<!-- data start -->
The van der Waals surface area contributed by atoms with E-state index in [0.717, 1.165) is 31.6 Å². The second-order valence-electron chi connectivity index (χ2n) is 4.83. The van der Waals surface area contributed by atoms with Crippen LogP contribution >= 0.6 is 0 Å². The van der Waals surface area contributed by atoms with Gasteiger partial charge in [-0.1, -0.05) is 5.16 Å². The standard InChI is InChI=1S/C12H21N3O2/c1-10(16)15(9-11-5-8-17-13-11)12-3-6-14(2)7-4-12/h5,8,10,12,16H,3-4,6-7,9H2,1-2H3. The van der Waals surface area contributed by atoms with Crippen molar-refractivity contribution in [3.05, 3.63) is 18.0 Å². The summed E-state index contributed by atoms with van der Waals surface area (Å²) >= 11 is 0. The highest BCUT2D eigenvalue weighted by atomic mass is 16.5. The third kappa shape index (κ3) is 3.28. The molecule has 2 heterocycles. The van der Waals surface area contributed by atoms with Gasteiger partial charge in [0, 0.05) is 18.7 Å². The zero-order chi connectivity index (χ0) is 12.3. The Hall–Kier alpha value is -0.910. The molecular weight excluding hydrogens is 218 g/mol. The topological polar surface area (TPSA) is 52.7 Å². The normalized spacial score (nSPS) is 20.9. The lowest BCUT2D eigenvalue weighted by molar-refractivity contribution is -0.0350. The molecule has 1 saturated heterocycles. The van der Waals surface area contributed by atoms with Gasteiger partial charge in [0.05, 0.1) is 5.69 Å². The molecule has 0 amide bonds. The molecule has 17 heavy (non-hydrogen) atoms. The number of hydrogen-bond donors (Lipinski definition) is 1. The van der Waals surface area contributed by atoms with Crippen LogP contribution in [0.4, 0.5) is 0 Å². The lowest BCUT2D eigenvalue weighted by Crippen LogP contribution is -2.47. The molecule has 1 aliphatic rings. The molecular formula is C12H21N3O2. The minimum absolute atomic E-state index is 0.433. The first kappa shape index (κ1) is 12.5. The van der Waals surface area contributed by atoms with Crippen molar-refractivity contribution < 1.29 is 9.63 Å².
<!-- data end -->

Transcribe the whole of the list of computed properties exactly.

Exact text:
The van der Waals surface area contributed by atoms with E-state index in [0.717, 1.165) is 31.6 Å². The second-order valence-electron chi connectivity index (χ2n) is 4.83. The van der Waals surface area contributed by atoms with Crippen LogP contribution >= 0.6 is 0 Å². The van der Waals surface area contributed by atoms with Gasteiger partial charge in [-0.1, -0.05) is 5.16 Å². The standard InChI is InChI=1S/C12H21N3O2/c1-10(16)15(9-11-5-8-17-13-11)12-3-6-14(2)7-4-12/h5,8,10,12,16H,3-4,6-7,9H2,1-2H3. The van der Waals surface area contributed by atoms with Crippen molar-refractivity contribution in [3.05, 3.63) is 18.0 Å². The summed E-state index contributed by atoms with van der Waals surface area (Å²) >= 11 is 0. The highest BCUT2D eigenvalue weighted by atomic mass is 16.5. The third kappa shape index (κ3) is 3.28. The molecule has 2 heterocycles. The van der Waals surface area contributed by atoms with Gasteiger partial charge in [0, 0.05) is 18.7 Å². The zero-order chi connectivity index (χ0) is 12.3. The Hall–Kier alpha value is -0.910. The molecular weight excluding hydrogens is 218 g/mol. The topological polar surface area (TPSA) is 52.7 Å². The normalized spacial score (nSPS) is 20.9. The lowest BCUT2D eigenvalue weighted by molar-refractivity contribution is -0.0350. The molecule has 1 saturated heterocycles. The van der Waals surface area contributed by atoms with Gasteiger partial charge in [0.05, 0.1) is 5.69 Å². The molecule has 0 amide bonds. The molecule has 17 heavy (non-hydrogen) atoms. The number of hydrogen-bond donors (Lipinski definition) is 1. The van der Waals surface area contributed by atoms with Crippen LogP contribution in [0.4, 0.5) is 0 Å². The lowest BCUT2D eigenvalue weighted by Crippen LogP contribution is -2.47. The molecule has 1 aliphatic rings. The molecular formula is C12H21N3O2. The minimum absolute atomic E-state index is 0.433. The first kappa shape index (κ1) is 12.5. The van der Waals surface area contributed by atoms with Crippen molar-refractivity contribution < 1.29 is 9.63 Å².